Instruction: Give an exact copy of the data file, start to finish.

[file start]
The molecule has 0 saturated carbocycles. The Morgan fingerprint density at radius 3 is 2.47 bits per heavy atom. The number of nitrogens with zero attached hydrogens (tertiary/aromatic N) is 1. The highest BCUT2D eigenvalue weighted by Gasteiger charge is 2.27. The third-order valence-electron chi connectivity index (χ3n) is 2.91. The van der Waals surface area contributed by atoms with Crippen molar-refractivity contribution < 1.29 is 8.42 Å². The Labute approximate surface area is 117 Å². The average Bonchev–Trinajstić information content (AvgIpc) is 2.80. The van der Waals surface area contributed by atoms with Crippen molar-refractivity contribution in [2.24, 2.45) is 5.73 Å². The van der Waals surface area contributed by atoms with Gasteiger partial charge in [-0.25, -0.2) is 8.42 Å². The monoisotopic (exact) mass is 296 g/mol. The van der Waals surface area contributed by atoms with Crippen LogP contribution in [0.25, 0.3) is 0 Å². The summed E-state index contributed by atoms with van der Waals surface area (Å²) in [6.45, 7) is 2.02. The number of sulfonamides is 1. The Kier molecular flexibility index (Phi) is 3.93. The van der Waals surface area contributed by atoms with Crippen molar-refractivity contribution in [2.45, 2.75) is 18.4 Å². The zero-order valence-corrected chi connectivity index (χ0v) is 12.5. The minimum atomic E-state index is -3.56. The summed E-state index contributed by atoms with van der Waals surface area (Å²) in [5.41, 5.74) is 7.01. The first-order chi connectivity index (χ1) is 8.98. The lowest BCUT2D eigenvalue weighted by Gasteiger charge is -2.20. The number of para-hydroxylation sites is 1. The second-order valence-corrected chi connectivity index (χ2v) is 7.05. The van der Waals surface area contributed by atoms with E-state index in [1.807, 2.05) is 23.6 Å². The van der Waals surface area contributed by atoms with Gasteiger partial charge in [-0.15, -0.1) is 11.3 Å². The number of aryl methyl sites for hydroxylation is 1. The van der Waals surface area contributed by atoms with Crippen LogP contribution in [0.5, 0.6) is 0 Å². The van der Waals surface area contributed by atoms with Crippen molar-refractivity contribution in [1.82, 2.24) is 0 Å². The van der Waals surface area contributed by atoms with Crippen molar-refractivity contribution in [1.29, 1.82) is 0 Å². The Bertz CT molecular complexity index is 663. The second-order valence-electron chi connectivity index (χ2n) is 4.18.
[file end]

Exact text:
The molecule has 0 saturated carbocycles. The Morgan fingerprint density at radius 3 is 2.47 bits per heavy atom. The number of nitrogens with zero attached hydrogens (tertiary/aromatic N) is 1. The highest BCUT2D eigenvalue weighted by Gasteiger charge is 2.27. The third-order valence-electron chi connectivity index (χ3n) is 2.91. The van der Waals surface area contributed by atoms with Crippen molar-refractivity contribution < 1.29 is 8.42 Å². The Labute approximate surface area is 117 Å². The average Bonchev–Trinajstić information content (AvgIpc) is 2.80. The van der Waals surface area contributed by atoms with Crippen molar-refractivity contribution in [2.24, 2.45) is 5.73 Å². The van der Waals surface area contributed by atoms with Gasteiger partial charge in [-0.25, -0.2) is 8.42 Å². The monoisotopic (exact) mass is 296 g/mol. The van der Waals surface area contributed by atoms with Crippen LogP contribution in [0.25, 0.3) is 0 Å². The summed E-state index contributed by atoms with van der Waals surface area (Å²) in [6.45, 7) is 2.02. The number of sulfonamides is 1. The Kier molecular flexibility index (Phi) is 3.93. The van der Waals surface area contributed by atoms with Crippen molar-refractivity contribution in [2.45, 2.75) is 18.4 Å². The zero-order valence-corrected chi connectivity index (χ0v) is 12.5. The minimum atomic E-state index is -3.56. The summed E-state index contributed by atoms with van der Waals surface area (Å²) in [5.41, 5.74) is 7.01. The first-order chi connectivity index (χ1) is 8.98. The lowest BCUT2D eigenvalue weighted by Gasteiger charge is -2.20. The number of para-hydroxylation sites is 1. The second-order valence-corrected chi connectivity index (χ2v) is 7.05. The van der Waals surface area contributed by atoms with E-state index in [1.807, 2.05) is 23.6 Å². The van der Waals surface area contributed by atoms with Gasteiger partial charge in [-0.15, -0.1) is 11.3 Å². The number of aryl methyl sites for hydroxylation is 1. The van der Waals surface area contributed by atoms with Crippen LogP contribution in [0.5, 0.6) is 0 Å². The van der Waals surface area contributed by atoms with Crippen molar-refractivity contribution in [1.82, 2.24) is 0 Å². The van der Waals surface area contributed by atoms with Crippen molar-refractivity contribution in [1.29, 1.82) is 0 Å². The Bertz CT molecular complexity index is 663. The second-order valence-electron chi connectivity index (χ2n) is 4.18.